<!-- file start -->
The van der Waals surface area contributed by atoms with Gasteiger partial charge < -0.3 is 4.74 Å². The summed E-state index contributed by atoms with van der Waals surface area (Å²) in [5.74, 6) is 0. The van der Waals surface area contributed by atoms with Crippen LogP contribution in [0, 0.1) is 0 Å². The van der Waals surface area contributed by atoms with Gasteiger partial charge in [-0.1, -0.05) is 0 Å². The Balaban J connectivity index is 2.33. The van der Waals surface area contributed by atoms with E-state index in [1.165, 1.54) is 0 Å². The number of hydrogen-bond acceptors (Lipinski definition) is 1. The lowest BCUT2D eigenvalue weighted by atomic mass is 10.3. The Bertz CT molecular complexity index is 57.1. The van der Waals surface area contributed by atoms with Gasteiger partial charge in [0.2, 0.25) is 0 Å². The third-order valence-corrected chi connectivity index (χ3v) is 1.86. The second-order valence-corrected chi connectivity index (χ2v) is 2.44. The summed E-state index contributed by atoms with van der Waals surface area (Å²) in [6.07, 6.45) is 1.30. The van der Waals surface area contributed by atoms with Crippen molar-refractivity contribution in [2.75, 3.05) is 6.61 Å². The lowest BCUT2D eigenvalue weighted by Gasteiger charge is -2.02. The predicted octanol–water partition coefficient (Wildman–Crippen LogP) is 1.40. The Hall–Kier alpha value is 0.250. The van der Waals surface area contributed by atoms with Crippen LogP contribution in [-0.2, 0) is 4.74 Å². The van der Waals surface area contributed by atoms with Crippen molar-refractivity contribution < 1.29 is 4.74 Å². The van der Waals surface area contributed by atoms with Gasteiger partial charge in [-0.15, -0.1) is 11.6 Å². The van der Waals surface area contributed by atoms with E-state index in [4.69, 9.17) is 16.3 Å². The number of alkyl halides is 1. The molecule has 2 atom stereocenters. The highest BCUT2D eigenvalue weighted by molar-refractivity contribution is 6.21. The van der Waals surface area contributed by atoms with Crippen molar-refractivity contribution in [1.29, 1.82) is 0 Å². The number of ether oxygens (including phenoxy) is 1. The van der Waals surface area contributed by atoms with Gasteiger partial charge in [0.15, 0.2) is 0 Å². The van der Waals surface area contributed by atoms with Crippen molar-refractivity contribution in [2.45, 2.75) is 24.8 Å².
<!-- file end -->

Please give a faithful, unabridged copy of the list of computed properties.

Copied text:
The van der Waals surface area contributed by atoms with Gasteiger partial charge < -0.3 is 4.74 Å². The summed E-state index contributed by atoms with van der Waals surface area (Å²) in [5.74, 6) is 0. The van der Waals surface area contributed by atoms with Crippen LogP contribution in [0, 0.1) is 0 Å². The van der Waals surface area contributed by atoms with Gasteiger partial charge in [-0.1, -0.05) is 0 Å². The Balaban J connectivity index is 2.33. The van der Waals surface area contributed by atoms with E-state index in [1.165, 1.54) is 0 Å². The number of hydrogen-bond acceptors (Lipinski definition) is 1. The lowest BCUT2D eigenvalue weighted by atomic mass is 10.3. The Bertz CT molecular complexity index is 57.1. The van der Waals surface area contributed by atoms with Gasteiger partial charge in [0.2, 0.25) is 0 Å². The third-order valence-corrected chi connectivity index (χ3v) is 1.86. The second-order valence-corrected chi connectivity index (χ2v) is 2.44. The summed E-state index contributed by atoms with van der Waals surface area (Å²) in [6.07, 6.45) is 1.30. The van der Waals surface area contributed by atoms with Crippen molar-refractivity contribution in [2.75, 3.05) is 6.61 Å². The lowest BCUT2D eigenvalue weighted by Gasteiger charge is -2.02. The predicted octanol–water partition coefficient (Wildman–Crippen LogP) is 1.40. The Hall–Kier alpha value is 0.250. The van der Waals surface area contributed by atoms with Crippen LogP contribution in [-0.2, 0) is 4.74 Å². The van der Waals surface area contributed by atoms with Crippen molar-refractivity contribution < 1.29 is 4.74 Å². The van der Waals surface area contributed by atoms with Gasteiger partial charge in [-0.15, -0.1) is 11.6 Å². The van der Waals surface area contributed by atoms with E-state index in [4.69, 9.17) is 16.3 Å². The number of alkyl halides is 1. The molecule has 2 atom stereocenters. The highest BCUT2D eigenvalue weighted by molar-refractivity contribution is 6.21. The van der Waals surface area contributed by atoms with Crippen molar-refractivity contribution in [1.29, 1.82) is 0 Å². The number of ether oxygens (including phenoxy) is 1. The van der Waals surface area contributed by atoms with Gasteiger partial charge in [0.15, 0.2) is 0 Å². The van der Waals surface area contributed by atoms with Crippen molar-refractivity contribution in [2.45, 2.75) is 24.8 Å².